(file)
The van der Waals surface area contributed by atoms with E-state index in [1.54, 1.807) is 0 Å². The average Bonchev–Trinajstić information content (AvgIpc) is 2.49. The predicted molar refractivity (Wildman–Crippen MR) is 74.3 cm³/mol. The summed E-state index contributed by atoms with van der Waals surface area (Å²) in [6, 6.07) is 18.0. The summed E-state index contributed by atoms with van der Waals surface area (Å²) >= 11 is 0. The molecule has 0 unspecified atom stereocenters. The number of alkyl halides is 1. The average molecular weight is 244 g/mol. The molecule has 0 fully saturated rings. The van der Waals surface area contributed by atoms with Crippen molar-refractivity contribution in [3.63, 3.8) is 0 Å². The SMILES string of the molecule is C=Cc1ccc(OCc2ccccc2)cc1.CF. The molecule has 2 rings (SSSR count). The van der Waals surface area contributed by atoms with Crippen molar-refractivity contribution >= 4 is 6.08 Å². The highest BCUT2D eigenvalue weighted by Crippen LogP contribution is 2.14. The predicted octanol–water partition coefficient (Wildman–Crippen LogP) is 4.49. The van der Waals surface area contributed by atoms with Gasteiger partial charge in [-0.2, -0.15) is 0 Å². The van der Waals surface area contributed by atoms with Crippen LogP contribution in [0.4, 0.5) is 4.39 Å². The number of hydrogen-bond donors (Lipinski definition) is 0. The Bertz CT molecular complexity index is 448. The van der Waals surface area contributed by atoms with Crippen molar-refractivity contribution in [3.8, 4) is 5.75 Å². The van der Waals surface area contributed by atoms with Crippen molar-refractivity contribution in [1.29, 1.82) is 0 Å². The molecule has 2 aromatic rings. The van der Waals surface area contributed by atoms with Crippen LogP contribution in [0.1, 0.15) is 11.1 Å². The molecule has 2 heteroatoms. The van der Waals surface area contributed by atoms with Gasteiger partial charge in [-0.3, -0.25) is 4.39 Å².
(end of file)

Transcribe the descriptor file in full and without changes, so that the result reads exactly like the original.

The van der Waals surface area contributed by atoms with E-state index in [1.54, 1.807) is 0 Å². The average Bonchev–Trinajstić information content (AvgIpc) is 2.49. The predicted molar refractivity (Wildman–Crippen MR) is 74.3 cm³/mol. The summed E-state index contributed by atoms with van der Waals surface area (Å²) in [6, 6.07) is 18.0. The summed E-state index contributed by atoms with van der Waals surface area (Å²) >= 11 is 0. The molecule has 0 unspecified atom stereocenters. The number of alkyl halides is 1. The average molecular weight is 244 g/mol. The molecule has 0 fully saturated rings. The van der Waals surface area contributed by atoms with Crippen molar-refractivity contribution in [3.63, 3.8) is 0 Å². The SMILES string of the molecule is C=Cc1ccc(OCc2ccccc2)cc1.CF. The molecule has 2 rings (SSSR count). The van der Waals surface area contributed by atoms with Crippen molar-refractivity contribution >= 4 is 6.08 Å². The highest BCUT2D eigenvalue weighted by Crippen LogP contribution is 2.14. The predicted octanol–water partition coefficient (Wildman–Crippen LogP) is 4.49. The van der Waals surface area contributed by atoms with Gasteiger partial charge in [-0.2, -0.15) is 0 Å². The van der Waals surface area contributed by atoms with Crippen LogP contribution in [0.4, 0.5) is 4.39 Å². The number of hydrogen-bond donors (Lipinski definition) is 0. The Bertz CT molecular complexity index is 448. The van der Waals surface area contributed by atoms with Crippen molar-refractivity contribution in [3.8, 4) is 5.75 Å². The van der Waals surface area contributed by atoms with Crippen molar-refractivity contribution in [1.29, 1.82) is 0 Å². The molecule has 2 aromatic rings. The van der Waals surface area contributed by atoms with Crippen LogP contribution in [0.1, 0.15) is 11.1 Å². The molecule has 2 heteroatoms. The van der Waals surface area contributed by atoms with Gasteiger partial charge in [-0.3, -0.25) is 4.39 Å².